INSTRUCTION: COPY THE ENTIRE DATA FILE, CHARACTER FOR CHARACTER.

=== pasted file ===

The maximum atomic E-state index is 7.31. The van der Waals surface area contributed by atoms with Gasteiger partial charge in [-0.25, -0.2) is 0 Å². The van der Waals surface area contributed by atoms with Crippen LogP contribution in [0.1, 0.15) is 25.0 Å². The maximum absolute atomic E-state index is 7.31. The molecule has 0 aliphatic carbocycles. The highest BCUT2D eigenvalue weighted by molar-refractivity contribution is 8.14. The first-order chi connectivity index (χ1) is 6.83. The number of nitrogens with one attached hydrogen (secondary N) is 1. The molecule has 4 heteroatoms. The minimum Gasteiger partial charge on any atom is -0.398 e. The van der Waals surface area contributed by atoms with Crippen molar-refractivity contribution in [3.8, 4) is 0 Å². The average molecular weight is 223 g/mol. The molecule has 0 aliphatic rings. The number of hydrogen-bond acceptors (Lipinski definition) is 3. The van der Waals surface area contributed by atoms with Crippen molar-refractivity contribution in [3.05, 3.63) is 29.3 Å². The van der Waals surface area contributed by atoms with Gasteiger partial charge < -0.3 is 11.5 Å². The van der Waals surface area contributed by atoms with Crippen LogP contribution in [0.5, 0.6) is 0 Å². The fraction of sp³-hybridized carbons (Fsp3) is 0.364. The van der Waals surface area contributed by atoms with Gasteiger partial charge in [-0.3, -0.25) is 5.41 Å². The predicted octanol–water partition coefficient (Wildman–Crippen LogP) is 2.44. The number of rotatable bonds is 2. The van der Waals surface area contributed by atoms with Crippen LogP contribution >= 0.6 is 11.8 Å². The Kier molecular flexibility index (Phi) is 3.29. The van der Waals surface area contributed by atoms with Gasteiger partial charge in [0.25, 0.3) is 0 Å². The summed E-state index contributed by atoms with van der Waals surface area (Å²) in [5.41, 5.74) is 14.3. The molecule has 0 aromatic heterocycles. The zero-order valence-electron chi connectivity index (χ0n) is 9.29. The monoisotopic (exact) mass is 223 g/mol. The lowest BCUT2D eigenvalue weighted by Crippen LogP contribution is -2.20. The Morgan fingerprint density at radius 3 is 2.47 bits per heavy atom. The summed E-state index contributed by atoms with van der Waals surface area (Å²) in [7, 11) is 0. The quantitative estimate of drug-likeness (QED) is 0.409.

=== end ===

The maximum atomic E-state index is 7.31. The van der Waals surface area contributed by atoms with Gasteiger partial charge in [-0.25, -0.2) is 0 Å². The van der Waals surface area contributed by atoms with Crippen LogP contribution in [0.1, 0.15) is 25.0 Å². The maximum absolute atomic E-state index is 7.31. The molecule has 0 aliphatic carbocycles. The highest BCUT2D eigenvalue weighted by molar-refractivity contribution is 8.14. The first-order chi connectivity index (χ1) is 6.83. The number of nitrogens with one attached hydrogen (secondary N) is 1. The molecule has 4 heteroatoms. The minimum Gasteiger partial charge on any atom is -0.398 e. The van der Waals surface area contributed by atoms with Crippen molar-refractivity contribution in [3.8, 4) is 0 Å². The average molecular weight is 223 g/mol. The molecule has 0 aliphatic rings. The number of hydrogen-bond acceptors (Lipinski definition) is 3. The van der Waals surface area contributed by atoms with Crippen molar-refractivity contribution in [3.05, 3.63) is 29.3 Å². The van der Waals surface area contributed by atoms with Gasteiger partial charge < -0.3 is 11.5 Å². The van der Waals surface area contributed by atoms with Crippen LogP contribution in [0.5, 0.6) is 0 Å². The fraction of sp³-hybridized carbons (Fsp3) is 0.364. The van der Waals surface area contributed by atoms with Gasteiger partial charge in [-0.3, -0.25) is 5.41 Å². The predicted octanol–water partition coefficient (Wildman–Crippen LogP) is 2.44. The number of rotatable bonds is 2. The van der Waals surface area contributed by atoms with Crippen LogP contribution >= 0.6 is 11.8 Å². The Kier molecular flexibility index (Phi) is 3.29. The van der Waals surface area contributed by atoms with Gasteiger partial charge in [0.25, 0.3) is 0 Å². The summed E-state index contributed by atoms with van der Waals surface area (Å²) in [5.41, 5.74) is 14.3. The molecule has 0 aromatic heterocycles. The zero-order valence-electron chi connectivity index (χ0n) is 9.29. The monoisotopic (exact) mass is 223 g/mol. The lowest BCUT2D eigenvalue weighted by Crippen LogP contribution is -2.20. The Morgan fingerprint density at radius 3 is 2.47 bits per heavy atom. The summed E-state index contributed by atoms with van der Waals surface area (Å²) in [7, 11) is 0. The quantitative estimate of drug-likeness (QED) is 0.409.